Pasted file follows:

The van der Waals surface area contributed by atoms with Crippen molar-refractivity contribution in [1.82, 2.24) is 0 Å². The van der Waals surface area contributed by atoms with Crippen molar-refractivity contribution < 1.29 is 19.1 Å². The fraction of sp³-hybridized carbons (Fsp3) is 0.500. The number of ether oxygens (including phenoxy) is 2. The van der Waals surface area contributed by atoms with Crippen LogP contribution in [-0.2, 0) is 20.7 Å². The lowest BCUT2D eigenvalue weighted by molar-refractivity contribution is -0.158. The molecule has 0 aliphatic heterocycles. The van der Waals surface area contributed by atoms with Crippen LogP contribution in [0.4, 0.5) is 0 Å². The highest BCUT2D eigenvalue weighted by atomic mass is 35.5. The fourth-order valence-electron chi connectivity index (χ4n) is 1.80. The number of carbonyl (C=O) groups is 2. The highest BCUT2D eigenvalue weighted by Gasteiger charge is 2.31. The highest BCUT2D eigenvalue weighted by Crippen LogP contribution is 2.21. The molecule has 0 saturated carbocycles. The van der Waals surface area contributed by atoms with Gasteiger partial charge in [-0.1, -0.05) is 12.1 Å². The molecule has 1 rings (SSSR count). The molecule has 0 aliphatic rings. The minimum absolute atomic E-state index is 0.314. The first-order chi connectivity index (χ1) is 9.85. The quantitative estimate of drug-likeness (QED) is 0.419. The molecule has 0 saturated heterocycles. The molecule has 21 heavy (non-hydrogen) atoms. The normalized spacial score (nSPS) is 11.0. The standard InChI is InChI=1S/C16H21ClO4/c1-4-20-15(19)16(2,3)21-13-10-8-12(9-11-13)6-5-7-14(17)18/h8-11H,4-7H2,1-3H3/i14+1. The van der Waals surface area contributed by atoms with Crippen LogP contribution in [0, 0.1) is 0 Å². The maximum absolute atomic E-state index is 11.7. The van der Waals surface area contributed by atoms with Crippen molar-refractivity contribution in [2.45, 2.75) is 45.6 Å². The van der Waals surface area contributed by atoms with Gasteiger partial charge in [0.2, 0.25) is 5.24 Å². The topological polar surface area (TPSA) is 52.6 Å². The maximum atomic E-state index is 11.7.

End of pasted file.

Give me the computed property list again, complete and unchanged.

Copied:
The van der Waals surface area contributed by atoms with Crippen molar-refractivity contribution in [1.82, 2.24) is 0 Å². The van der Waals surface area contributed by atoms with Crippen molar-refractivity contribution < 1.29 is 19.1 Å². The fraction of sp³-hybridized carbons (Fsp3) is 0.500. The number of ether oxygens (including phenoxy) is 2. The van der Waals surface area contributed by atoms with Crippen LogP contribution in [-0.2, 0) is 20.7 Å². The lowest BCUT2D eigenvalue weighted by molar-refractivity contribution is -0.158. The molecule has 0 aliphatic heterocycles. The van der Waals surface area contributed by atoms with Crippen LogP contribution in [0.4, 0.5) is 0 Å². The highest BCUT2D eigenvalue weighted by atomic mass is 35.5. The fourth-order valence-electron chi connectivity index (χ4n) is 1.80. The number of carbonyl (C=O) groups is 2. The highest BCUT2D eigenvalue weighted by Gasteiger charge is 2.31. The highest BCUT2D eigenvalue weighted by Crippen LogP contribution is 2.21. The molecule has 0 saturated carbocycles. The van der Waals surface area contributed by atoms with Gasteiger partial charge in [-0.1, -0.05) is 12.1 Å². The molecule has 1 rings (SSSR count). The molecule has 0 aliphatic rings. The minimum absolute atomic E-state index is 0.314. The first-order chi connectivity index (χ1) is 9.85. The quantitative estimate of drug-likeness (QED) is 0.419. The molecule has 0 saturated heterocycles. The molecule has 21 heavy (non-hydrogen) atoms. The normalized spacial score (nSPS) is 11.0. The standard InChI is InChI=1S/C16H21ClO4/c1-4-20-15(19)16(2,3)21-13-10-8-12(9-11-13)6-5-7-14(17)18/h8-11H,4-7H2,1-3H3/i14+1. The van der Waals surface area contributed by atoms with Crippen LogP contribution in [0, 0.1) is 0 Å². The maximum absolute atomic E-state index is 11.7. The van der Waals surface area contributed by atoms with Crippen molar-refractivity contribution in [2.45, 2.75) is 45.6 Å². The van der Waals surface area contributed by atoms with Gasteiger partial charge in [0.2, 0.25) is 5.24 Å². The topological polar surface area (TPSA) is 52.6 Å². The maximum atomic E-state index is 11.7.